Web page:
It is the middle of winter here in Las Vegas and I found myself looking at pictures from last summer in Paris. The famous Bagatelle rose garden was in full bloom and the ducks, geese, swans and peacocks were having children. It was a magical time in a fantasy world. The thoughts of it make me happy that I was there and sad that I am not there now. I have some pictures and I thought I would share them here. I was so inspired by the lily pond, near the house, that I painted the moment in an expressionist style. I included the picture to show the contrast between what the camera saw and what I saw that day. I love to paint as a hobby and I hope you like the painting.
The Wallace Collection is a national museum in London which displays the works of art collected in the eighteenth and nineteenth centuries by the first four Marquesses of Hertford and Sir Richard Wallace, the son of the 4th Marquess. It was bequeathed to the British nation by Sir Richard's widow, Lady Wallace, in 1897. I have written a background post on the union of the Seymour and Conway families which can be found here. This post explores the life of the first four Marquess of Hertford and the life of Sir Richard Wallace.
Much of Parc Monceau is ringed with 18th- and 19th-century mansions, some evoking Proust's Remembrance of Things Past especially since he frequently wandered here. Louis Carrogis Carmontelle designed it in 1778 as a private hideaway for the duc d'Orléans (who came to be known as Philippe-Egalité), at the time the richest man in France. The Duke was a close friend of the Prince of Wales, later George IV, and a lover of all things English. His intention was to create what was then called an Anglo-Chinese or English garden, on the earlier model of Stowe House in England (1730–1738), with its examples of the architectural folly, or fantastic reconstructions of buildings of different ages and continents. It was similar in style to several other examples of the French landscape gardens built at about the same time, including the Desert de Retz, the gardens of the Château de Bagatelle and the Folie Saint James.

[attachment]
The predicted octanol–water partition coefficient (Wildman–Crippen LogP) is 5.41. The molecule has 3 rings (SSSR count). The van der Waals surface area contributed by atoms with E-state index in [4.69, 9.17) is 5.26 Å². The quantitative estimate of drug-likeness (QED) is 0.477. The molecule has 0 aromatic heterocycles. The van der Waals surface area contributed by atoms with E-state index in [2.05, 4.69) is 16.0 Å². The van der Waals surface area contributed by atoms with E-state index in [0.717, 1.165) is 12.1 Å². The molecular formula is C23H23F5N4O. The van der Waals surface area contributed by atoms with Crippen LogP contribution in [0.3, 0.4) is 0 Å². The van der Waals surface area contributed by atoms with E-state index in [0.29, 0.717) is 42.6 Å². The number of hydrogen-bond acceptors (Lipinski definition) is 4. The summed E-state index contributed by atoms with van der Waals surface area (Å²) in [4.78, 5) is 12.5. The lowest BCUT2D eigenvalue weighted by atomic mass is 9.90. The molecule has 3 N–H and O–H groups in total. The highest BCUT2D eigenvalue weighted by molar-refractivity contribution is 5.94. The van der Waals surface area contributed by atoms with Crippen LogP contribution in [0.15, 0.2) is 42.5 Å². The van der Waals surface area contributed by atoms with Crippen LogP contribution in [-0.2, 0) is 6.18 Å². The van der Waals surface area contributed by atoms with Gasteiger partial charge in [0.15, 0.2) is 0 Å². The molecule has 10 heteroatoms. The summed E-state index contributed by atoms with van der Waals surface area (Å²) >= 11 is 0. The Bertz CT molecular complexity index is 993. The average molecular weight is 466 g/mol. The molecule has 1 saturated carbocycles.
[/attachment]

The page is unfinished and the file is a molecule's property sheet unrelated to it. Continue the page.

As I have discussed in previous posts, the neoclassical Château Bagatelle was built in about two months in 1777 as a wager between Marie Antoinette and the Count d'Artois, Louis XVI's younger brother. The central building above is the Château, modified in 1835 by Lord Seymour, marchion of Hertford. Wanting a house wider than the existing building, he removed one floor, which transformed its proportions. It contained the largest part of his extensive collection of French paintings, sculptures, furniture and works of decorative art, most of which went to form the Wallace Collection in London. Bagatelle underwent five years of redecorating and extensions, and then Lord Hertford did not reside in it until 1848. He also built the “Trianon”, seen in the above picture to the left of the château, for his son Richard Wallace.
When we visited Bagatelle, an exhibition of Robert Arnoux was discretely placed in the gardens. For ten years, his strange characters have been walking their slender oversimplified silhouettes, solo, couple or family, in the most beautiful parks and gardens of France. Auvers-sur-Oise, Saint-Jean de Beauregard , Le Vert Bois, Le Point du Jour, and Séricourt “Garden of the Year 2012” where he was invited last summer. The figures are carved from a single block of stone. Their silhouettes are like a mirror held up to the walker, a concentration of humanity frozen and yet terribly alive. His works, which tend towards abstraction, purifies the essence of being together as a human comedy outdoors.
I am breaking this post on Bagatelle into smaller pieces, this is the second part on the gardener's house, seen above. As I said in the previous post, the Count d'Artois, Louis XVI's younger brother, and thus Marie-Antoinette's brother-in-law, had bought a house, in very bad condition, existing on this site. Marie-Antoinette, amused by the poor condition of the place when she visited it for the first time, said to her brother-in-law that she hoped to be accommodated there two months later. Artois took up the challenge, and it is said that he bet 100,000 pounds with the Queen. Artois won his bet, two days later the architect Bélanger had drawn the plans of the folie, and nine hundred workmen leveled the buildings and prepared the ground. By November of 1777 the house, or as the French call it folie, was completed. The name Bagatelle comes from the Italian bagattella, means a trifle, or little decorative nothing. In 1777 a party was thrown in the recently completed house in honor of Louis XVI and the Queen.
It was a little cloudy out today but we decided to go out and visit the Bagatelle gardens. It was so beautiful I took over one hundred pictures. I have decided to break my post on Bagatelle into several sections rather than one long post. This post is the charming little restaurant located on the grounds. Marie-Antoinette waged that the Count of Artois, who had bought this property in 1775, could not turn it into a serviceable property in 64 days. Belanger designed the house and Thomas Blaikie built the gardens, to the day’s in-vogue anglo-chinois taste. Bagatelle park and chateau only barely eluded obliteration during the Revolution, but a string of owners altered them considerably. The orangerie, gates and stables date back to 1835, and the guard’s lodgings were built in 1870, along with the Trianon and the two terraces. The restaurant is in the old stables.